The Bush-Cheney campaign will launch an Arizona advertising campaign this week that slams Sen. John Kerry’s votes in Congress against military programs that employ thousands of people in the East Valley and the rest of the state.
The ads say Kerry, the Democratic Party’s presumptive presidential nominee, has cast votes against the Apache attack helicopter, F/A-18 fighter jet components, Tomahawk cruise missiles and soldier's body armor. The Apache is built at Boeing’s plant in east Mesa, and all of the other systems are also made in Arizona. The Kerry camp responded by calling the ad campaign “a new low” and saying that Vice President Dick Cheney opposed many of the same weapons when he was secretary of defense under Bush's father.
“Does anyone believe George Bush and Dick Cheney anymore?” said Jim Pederson, Arizona Democratic Party chairman. “They've misled Americans about everything from going to war in Iraq to creating jobs in America, and now they're making up false attacks to try to smear John Kerry — when it's Dick Cheney who spent much of his career trying to cut . . . the size of the U.S. military.”
The spat highlights the importance the Bush-Cheney campaign attaches to Arizona and its 10 electoral votes. The Republicans are planning a nationwide cable TV ad campaign attacking Kerry's defense voting record, but they are paying special attention to nine key battleground states, including Arizona, where specific ads have been prepared for broadcast channels emphasizing local defense programs, Bush-Cheney campaign spokesman Danny Diaz said. “Before the campaign is over, the majority of voters in Arizona will have seen it,” he said. The Apache helicopter and wire harnesses and replacement parts for the F-18 are produced by Boeing at two sites in Mesa, where the company employs about 4,250.
Body armor and armor plates to protect Humvee flighting vehicles are produced by Tempe-based ArmorWorks and the Simula division of Jacksonville, Fla.-based Armor Holdings, with combined East Valley employment of more than 400. Tomahawk cruise missiles are made by Raytheon in Tucson, where the company employs about 10,000.
ArmorWorks and Simula could not be reached for comment. Boeing spokeswoman Carole Thompson-Sutton said only that the company never endorses candidates.
Diaz said Kerry proposed canceling the Apache program in 1984 and later voted against funding it at least five times. He also said that Kerry has voted against continued funding of the Tomahawk at least four times and the F/A-18 at least eight times. In October, Kerry voted against a supplemental defense bill that included money for additional body armor to protect troops in Iraq and Afghanistan, Diaz said. Diaz called Democrats’ criticism of Cheney an attempt to divert attention from Kerry’s voting record.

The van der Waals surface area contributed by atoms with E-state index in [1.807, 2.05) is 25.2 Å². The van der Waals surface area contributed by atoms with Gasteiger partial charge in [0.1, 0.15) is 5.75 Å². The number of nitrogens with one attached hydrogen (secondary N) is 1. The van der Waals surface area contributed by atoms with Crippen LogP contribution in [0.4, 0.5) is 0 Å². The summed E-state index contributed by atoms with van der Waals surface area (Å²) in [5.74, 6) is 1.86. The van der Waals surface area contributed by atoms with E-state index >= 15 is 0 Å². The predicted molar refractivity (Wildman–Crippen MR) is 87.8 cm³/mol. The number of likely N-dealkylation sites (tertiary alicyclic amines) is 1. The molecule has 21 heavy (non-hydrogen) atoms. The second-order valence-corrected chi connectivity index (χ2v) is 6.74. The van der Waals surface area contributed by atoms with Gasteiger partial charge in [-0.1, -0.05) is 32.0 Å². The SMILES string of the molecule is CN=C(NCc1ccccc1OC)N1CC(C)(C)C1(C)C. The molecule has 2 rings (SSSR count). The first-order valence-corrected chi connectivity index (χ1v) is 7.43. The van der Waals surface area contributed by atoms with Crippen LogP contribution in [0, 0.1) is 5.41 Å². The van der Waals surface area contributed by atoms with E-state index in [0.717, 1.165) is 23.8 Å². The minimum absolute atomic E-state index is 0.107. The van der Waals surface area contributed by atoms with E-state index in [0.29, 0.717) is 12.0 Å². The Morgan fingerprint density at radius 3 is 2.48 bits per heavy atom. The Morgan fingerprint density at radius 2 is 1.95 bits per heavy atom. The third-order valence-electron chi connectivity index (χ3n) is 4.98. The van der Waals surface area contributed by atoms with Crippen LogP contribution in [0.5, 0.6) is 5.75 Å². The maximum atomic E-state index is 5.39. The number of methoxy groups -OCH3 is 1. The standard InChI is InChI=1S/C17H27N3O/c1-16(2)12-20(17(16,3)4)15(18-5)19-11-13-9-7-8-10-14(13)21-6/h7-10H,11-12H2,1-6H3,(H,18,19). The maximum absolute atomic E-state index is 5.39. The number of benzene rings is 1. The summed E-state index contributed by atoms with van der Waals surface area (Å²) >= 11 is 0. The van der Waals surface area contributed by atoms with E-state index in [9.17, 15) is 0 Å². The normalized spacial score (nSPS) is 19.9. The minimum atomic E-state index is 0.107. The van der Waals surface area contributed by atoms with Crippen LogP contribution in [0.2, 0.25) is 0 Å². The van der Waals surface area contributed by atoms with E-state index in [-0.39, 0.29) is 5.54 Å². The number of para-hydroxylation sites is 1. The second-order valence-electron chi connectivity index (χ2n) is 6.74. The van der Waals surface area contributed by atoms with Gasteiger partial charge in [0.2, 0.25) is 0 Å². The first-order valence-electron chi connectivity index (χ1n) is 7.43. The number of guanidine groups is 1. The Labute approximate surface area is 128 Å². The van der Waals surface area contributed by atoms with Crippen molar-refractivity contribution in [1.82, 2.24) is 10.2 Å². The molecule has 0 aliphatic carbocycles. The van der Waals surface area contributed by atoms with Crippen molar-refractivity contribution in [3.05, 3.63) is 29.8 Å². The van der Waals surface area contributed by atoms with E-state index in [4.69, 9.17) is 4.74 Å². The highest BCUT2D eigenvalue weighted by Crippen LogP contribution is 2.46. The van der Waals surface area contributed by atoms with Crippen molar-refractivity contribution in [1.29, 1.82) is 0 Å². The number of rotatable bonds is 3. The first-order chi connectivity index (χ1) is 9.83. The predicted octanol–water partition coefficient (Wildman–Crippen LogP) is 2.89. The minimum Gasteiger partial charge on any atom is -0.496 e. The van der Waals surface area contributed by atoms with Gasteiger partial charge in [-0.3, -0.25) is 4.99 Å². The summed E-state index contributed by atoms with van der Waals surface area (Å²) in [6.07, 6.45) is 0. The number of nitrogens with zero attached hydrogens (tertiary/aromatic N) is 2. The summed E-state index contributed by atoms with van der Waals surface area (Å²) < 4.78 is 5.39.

“The record is his,” Diaz said. “(Opposing defense spending) is one of the few areas where he has demonstrated any degree of consistency.”
Kerry, a decorated veteran of the Vietnam War, disputed the notion that he is weak on defense. In a written response released Monday, the Arizona Democratic Party said that Kerry has supported $13 billion in defense authorization for the Apache, while Cheney recommended termination of the program before the Senate Appropriations Committee in 1989.
Kerry also supported at least $60 billion in defense authorizations for the F/A-18 while Cheney was cutting spending on the program in the late 1980s while he was defense secretary, the Democrats said in their response.
The armor vote was not specifically mentioned, but the document accused the president's team of trying “to distract voters from the fact that they sent our military to Iraq without key equipment like body armor . . .”
They bolstered their case by citing comments by Sen. John McCain, R-Ariz., on NBC’s "Today" show in March in which McCain said attacks on Kerry's defense voting are “not helpful in educating and helping the American people make a choice. I do not believe that he is . . . weak on defense.”
McCain could not be reached Monday for further comment.